Federal employment laws do not prevent an employer from requiring all employees physically entering the workplace to be vaccinated for COVID-19, subject to the reasonable accommodation provisions of Title VII and the ADA and other equal employment opportunity considerations.

Employers may provide employees and their family members with information to educate them about COVID-19 vaccines, raise awareness about the benefits of vaccination, and address common questions and concerns. Likewise, employees are well within their labor rights to fully discuss amongst themselves the issue of vaccination.

Under certain circumstances, employers may offer employees incentives to encourage them to receive their COVID-19 vaccines. This can include offering incentives to employees who voluntarily provide documentation or other confirmation of vaccination so long as this information is kept confidential. 

Vaccination incentives based on an employee providing information about their vaccination status do not implicate concerns under GINA because no genetic information is involved.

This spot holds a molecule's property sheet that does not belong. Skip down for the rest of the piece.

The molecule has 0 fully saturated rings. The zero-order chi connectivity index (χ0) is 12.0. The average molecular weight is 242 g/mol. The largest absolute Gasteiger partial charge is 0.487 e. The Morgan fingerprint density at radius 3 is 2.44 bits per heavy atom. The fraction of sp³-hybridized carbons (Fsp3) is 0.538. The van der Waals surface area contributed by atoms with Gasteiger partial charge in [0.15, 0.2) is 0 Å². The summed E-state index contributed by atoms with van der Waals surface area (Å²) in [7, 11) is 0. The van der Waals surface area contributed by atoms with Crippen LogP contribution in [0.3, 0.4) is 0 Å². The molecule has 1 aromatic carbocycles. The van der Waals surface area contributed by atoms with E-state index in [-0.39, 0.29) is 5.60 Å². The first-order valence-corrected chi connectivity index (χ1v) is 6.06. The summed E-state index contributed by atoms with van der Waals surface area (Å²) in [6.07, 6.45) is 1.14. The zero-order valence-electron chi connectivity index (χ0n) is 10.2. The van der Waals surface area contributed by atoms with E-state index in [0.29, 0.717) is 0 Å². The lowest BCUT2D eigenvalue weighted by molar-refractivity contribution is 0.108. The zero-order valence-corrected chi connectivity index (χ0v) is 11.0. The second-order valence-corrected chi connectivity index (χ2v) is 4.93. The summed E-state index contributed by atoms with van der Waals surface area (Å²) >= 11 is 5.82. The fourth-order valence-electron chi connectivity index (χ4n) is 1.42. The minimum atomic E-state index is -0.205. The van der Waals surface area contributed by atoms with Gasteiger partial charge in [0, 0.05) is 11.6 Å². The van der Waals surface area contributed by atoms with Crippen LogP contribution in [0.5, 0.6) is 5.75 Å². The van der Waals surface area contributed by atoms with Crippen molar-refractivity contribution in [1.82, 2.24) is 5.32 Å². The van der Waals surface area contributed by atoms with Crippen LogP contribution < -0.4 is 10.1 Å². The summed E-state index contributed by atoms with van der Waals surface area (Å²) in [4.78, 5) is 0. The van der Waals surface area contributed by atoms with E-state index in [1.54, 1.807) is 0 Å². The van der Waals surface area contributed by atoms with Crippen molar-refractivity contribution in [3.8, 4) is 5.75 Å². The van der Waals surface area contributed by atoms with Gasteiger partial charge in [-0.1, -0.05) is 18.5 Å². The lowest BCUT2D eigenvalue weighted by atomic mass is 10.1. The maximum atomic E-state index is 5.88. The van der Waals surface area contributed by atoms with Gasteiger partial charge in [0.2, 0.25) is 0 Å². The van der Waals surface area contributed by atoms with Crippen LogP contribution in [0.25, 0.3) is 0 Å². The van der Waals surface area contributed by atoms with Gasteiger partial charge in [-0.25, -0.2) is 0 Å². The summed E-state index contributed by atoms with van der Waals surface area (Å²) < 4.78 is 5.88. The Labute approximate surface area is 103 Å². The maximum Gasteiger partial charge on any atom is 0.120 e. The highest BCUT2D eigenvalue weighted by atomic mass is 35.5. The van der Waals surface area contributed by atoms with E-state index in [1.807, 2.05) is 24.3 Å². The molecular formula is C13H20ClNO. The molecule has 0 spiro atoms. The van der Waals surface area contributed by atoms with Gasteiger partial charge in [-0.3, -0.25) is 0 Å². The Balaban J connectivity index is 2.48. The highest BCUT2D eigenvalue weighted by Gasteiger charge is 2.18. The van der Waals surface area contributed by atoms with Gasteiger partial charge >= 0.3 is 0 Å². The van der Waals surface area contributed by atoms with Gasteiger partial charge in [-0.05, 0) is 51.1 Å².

Employers Must Still Make "Reasonable Accommodation"

While an employer can mandate vaccinations, generally, they must be mindful of whether their vaccine requirement screens out or is likely to screen out an employee or candidate with a disability (such as an allergy to a component of a vaccine or a compromised immune system). If so, the employer must show that the unvaccinated worker’s presence in the workplace poses a "direct threat" to others because of a "significant risk of substantial harm to the health or safety of the individual or others that cannot be eliminated or reduced by reasonable accommodation." This is a high burden; to the extent an issue, it is advisable to review this type of situation with employment counsel.

To assess whether an unvaccinated employee poses a "direct threat” to other employees,  the EEOC recommends that employers conduct an "individualized assessment" of the situation includes consideration of:

  • The duration of the risk posed by the employee.
  • The nature and severity of the potential harm the unvaccinated employee could cause.
  • The likelihood that the potential harm will occur due to the employee’s presence in the workplace.
  • The imminence of the potential harm.